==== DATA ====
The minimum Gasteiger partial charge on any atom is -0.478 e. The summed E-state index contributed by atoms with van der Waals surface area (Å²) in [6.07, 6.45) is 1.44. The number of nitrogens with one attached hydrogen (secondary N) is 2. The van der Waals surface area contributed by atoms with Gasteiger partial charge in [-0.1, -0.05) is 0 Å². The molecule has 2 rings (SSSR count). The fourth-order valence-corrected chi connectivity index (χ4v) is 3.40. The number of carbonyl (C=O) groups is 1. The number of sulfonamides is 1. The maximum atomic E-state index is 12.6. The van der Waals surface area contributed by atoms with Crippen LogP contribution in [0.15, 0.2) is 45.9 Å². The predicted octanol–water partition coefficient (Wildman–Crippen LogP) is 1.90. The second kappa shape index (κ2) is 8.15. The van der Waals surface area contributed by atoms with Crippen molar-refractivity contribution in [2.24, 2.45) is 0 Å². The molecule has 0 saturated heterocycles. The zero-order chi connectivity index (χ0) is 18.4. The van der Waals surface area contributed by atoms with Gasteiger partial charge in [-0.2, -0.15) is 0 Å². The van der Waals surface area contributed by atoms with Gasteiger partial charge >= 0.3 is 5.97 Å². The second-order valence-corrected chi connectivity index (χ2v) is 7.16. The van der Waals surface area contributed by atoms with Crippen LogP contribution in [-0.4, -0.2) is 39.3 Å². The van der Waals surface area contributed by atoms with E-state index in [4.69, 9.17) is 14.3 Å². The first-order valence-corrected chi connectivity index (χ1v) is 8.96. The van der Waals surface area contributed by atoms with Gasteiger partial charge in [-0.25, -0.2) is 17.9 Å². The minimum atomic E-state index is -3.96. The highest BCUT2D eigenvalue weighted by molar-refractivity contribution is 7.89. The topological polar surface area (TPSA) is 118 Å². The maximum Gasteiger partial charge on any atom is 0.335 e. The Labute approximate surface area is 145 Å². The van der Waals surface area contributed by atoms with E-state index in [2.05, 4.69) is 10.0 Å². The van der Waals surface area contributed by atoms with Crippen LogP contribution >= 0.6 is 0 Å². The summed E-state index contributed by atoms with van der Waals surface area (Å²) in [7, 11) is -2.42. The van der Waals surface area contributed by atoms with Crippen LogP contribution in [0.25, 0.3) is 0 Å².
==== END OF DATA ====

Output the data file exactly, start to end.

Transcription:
The minimum Gasteiger partial charge on any atom is -0.478 e. The summed E-state index contributed by atoms with van der Waals surface area (Å²) in [6.07, 6.45) is 1.44. The number of nitrogens with one attached hydrogen (secondary N) is 2. The van der Waals surface area contributed by atoms with Gasteiger partial charge in [-0.1, -0.05) is 0 Å². The molecule has 2 rings (SSSR count). The fourth-order valence-corrected chi connectivity index (χ4v) is 3.40. The number of carbonyl (C=O) groups is 1. The number of sulfonamides is 1. The maximum atomic E-state index is 12.6. The van der Waals surface area contributed by atoms with Crippen LogP contribution in [0.15, 0.2) is 45.9 Å². The predicted octanol–water partition coefficient (Wildman–Crippen LogP) is 1.90. The second kappa shape index (κ2) is 8.15. The van der Waals surface area contributed by atoms with Crippen molar-refractivity contribution in [2.24, 2.45) is 0 Å². The molecule has 0 saturated heterocycles. The zero-order chi connectivity index (χ0) is 18.4. The van der Waals surface area contributed by atoms with Gasteiger partial charge in [-0.2, -0.15) is 0 Å². The van der Waals surface area contributed by atoms with Gasteiger partial charge >= 0.3 is 5.97 Å². The second-order valence-corrected chi connectivity index (χ2v) is 7.16. The van der Waals surface area contributed by atoms with Crippen LogP contribution in [-0.4, -0.2) is 39.3 Å². The van der Waals surface area contributed by atoms with E-state index in [4.69, 9.17) is 14.3 Å². The first-order valence-corrected chi connectivity index (χ1v) is 8.96. The van der Waals surface area contributed by atoms with Gasteiger partial charge in [-0.25, -0.2) is 17.9 Å². The minimum atomic E-state index is -3.96. The highest BCUT2D eigenvalue weighted by molar-refractivity contribution is 7.89. The topological polar surface area (TPSA) is 118 Å². The maximum Gasteiger partial charge on any atom is 0.335 e. The Labute approximate surface area is 145 Å². The van der Waals surface area contributed by atoms with E-state index in [2.05, 4.69) is 10.0 Å². The van der Waals surface area contributed by atoms with Crippen LogP contribution >= 0.6 is 0 Å². The summed E-state index contributed by atoms with van der Waals surface area (Å²) in [7, 11) is -2.42. The van der Waals surface area contributed by atoms with Crippen LogP contribution in [0.25, 0.3) is 0 Å².